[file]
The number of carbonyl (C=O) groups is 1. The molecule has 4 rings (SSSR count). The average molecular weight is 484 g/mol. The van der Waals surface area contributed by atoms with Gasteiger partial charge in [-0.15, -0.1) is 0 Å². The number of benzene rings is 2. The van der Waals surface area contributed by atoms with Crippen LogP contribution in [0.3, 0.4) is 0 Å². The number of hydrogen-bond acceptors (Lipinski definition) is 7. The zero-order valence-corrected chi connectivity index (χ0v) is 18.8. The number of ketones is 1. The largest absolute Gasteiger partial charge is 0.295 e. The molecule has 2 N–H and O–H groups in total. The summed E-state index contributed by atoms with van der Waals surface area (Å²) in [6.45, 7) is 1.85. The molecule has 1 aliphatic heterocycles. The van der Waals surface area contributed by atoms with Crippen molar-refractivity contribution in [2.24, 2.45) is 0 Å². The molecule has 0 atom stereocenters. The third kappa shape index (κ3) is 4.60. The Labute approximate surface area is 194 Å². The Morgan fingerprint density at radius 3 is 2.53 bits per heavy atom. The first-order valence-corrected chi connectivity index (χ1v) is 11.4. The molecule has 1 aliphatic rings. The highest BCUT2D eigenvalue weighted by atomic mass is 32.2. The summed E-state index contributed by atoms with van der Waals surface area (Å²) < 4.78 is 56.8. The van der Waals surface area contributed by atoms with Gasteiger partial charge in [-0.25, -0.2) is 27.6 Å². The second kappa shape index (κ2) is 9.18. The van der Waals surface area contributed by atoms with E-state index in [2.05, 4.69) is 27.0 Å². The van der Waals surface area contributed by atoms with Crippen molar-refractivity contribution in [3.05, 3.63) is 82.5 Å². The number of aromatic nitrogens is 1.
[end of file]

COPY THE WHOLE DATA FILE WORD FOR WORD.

The number of carbonyl (C=O) groups is 1. The molecule has 4 rings (SSSR count). The average molecular weight is 484 g/mol. The van der Waals surface area contributed by atoms with Gasteiger partial charge in [-0.15, -0.1) is 0 Å². The number of benzene rings is 2. The van der Waals surface area contributed by atoms with Crippen LogP contribution in [0.3, 0.4) is 0 Å². The number of hydrogen-bond acceptors (Lipinski definition) is 7. The zero-order valence-corrected chi connectivity index (χ0v) is 18.8. The number of ketones is 1. The largest absolute Gasteiger partial charge is 0.295 e. The molecule has 2 N–H and O–H groups in total. The summed E-state index contributed by atoms with van der Waals surface area (Å²) in [6.45, 7) is 1.85. The molecule has 1 aliphatic heterocycles. The van der Waals surface area contributed by atoms with Crippen molar-refractivity contribution in [2.24, 2.45) is 0 Å². The molecule has 0 atom stereocenters. The third kappa shape index (κ3) is 4.60. The Labute approximate surface area is 194 Å². The Morgan fingerprint density at radius 3 is 2.53 bits per heavy atom. The first-order valence-corrected chi connectivity index (χ1v) is 11.4. The molecule has 1 aliphatic rings. The highest BCUT2D eigenvalue weighted by atomic mass is 32.2. The summed E-state index contributed by atoms with van der Waals surface area (Å²) < 4.78 is 56.8. The van der Waals surface area contributed by atoms with Gasteiger partial charge in [-0.25, -0.2) is 27.6 Å². The second kappa shape index (κ2) is 9.18. The van der Waals surface area contributed by atoms with E-state index in [2.05, 4.69) is 27.0 Å². The van der Waals surface area contributed by atoms with Crippen molar-refractivity contribution in [3.05, 3.63) is 82.5 Å². The number of aromatic nitrogens is 1.